On Thursday, May 30, 202, roughly 54,000 gallons of untreated sewage were spilled into Boardman River, Michigan, following a heavy rain which prompted various flash flood advisories in the area. The Grand Traverse Health Department immediately issued a no body contact advisory to protect the public from the possibly E. coli contaminated waters. The no body contact advisory was placed on the various bodies of water which are connected in some way to Boardman River.
E. coli is a type of bacteria which is most commonly spread through the fecal-oral route. E. coli is a diverse and expansive type of bacteria which can be found on many of our surfaces, foods, and even in our intestines. While most strains of E. coli are not harmful, some strains can cause moderate to severe gastrointestinal illness, presenting itself through symptoms like nausea, stomach cramps, fever, and vomiting. The harmful strains of E. coli present the most threat to those with weakened immune systems such as the elderly, the ill, or expecting mothers.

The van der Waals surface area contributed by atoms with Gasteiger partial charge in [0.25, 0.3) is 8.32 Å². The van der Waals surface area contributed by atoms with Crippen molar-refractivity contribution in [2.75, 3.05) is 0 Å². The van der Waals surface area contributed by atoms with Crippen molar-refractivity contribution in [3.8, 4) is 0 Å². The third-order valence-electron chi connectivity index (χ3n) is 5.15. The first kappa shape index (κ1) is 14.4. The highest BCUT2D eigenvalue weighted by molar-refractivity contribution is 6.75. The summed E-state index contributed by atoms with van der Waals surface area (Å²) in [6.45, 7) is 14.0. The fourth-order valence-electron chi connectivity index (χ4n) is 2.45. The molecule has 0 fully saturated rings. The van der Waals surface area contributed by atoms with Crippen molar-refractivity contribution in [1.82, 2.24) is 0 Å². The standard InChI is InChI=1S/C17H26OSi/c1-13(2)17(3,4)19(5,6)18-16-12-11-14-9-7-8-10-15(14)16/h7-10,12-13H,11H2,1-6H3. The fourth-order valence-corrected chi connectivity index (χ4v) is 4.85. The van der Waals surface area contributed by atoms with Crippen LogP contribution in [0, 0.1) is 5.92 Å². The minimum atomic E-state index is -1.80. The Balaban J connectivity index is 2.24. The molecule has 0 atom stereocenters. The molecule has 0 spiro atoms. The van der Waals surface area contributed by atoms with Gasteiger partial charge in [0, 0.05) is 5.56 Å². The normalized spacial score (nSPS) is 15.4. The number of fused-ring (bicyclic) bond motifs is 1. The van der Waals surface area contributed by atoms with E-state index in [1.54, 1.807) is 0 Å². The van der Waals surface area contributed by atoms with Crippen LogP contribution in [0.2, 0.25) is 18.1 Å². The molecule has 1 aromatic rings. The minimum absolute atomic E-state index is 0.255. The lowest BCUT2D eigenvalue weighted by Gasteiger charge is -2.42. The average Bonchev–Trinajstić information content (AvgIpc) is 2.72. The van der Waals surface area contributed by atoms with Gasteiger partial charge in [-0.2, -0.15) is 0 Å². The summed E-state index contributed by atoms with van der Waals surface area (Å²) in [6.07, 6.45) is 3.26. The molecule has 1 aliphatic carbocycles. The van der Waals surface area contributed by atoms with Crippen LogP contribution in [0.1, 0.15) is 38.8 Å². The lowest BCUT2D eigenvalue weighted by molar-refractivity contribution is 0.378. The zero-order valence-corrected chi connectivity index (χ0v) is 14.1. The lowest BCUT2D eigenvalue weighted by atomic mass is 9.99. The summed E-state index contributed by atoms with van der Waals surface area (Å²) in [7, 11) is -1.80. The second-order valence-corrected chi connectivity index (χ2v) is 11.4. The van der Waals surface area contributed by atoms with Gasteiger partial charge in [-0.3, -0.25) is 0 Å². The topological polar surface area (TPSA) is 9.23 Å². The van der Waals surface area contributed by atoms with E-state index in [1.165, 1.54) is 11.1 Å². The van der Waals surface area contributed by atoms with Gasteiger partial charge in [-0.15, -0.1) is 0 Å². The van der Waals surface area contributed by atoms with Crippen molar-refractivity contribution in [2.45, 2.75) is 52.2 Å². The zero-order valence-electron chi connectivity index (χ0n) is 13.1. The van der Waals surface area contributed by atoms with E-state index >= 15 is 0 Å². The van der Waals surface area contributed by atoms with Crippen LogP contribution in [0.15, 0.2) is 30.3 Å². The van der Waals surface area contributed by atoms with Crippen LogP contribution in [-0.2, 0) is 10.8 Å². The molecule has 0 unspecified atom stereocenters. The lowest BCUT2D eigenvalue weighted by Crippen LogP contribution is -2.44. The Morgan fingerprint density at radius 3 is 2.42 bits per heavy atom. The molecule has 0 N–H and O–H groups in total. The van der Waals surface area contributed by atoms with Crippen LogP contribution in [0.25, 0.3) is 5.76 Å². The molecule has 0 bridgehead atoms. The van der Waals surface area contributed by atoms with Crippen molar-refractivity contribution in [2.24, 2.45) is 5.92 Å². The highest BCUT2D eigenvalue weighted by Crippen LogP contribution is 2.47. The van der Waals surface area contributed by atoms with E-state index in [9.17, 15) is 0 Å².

The Grand Traverse Health Department announced today, June 1, 2020, that many of the samples collected for E. coli testing on May 30, returned with adequately low levels of E. coli for full body contact. Consequently, the Grand Traverse Health Department has lifted the no body contact advisory from Clinch Park, Bryant Park, and Senior Center Beaches, and announced that full body contact is safe for these beaches. The no body contact advisory for Sunset Park Beach and the lower Boardman River has also been lifted, however, officials say only for “partial body-contact” , such as wading, fishing, and paddling.
The Grand Traverse Health Department says that additional samples will be collected from these bodies of water for further analysis of the E. coli levels on Monday, in order to maintain assurance of their safety.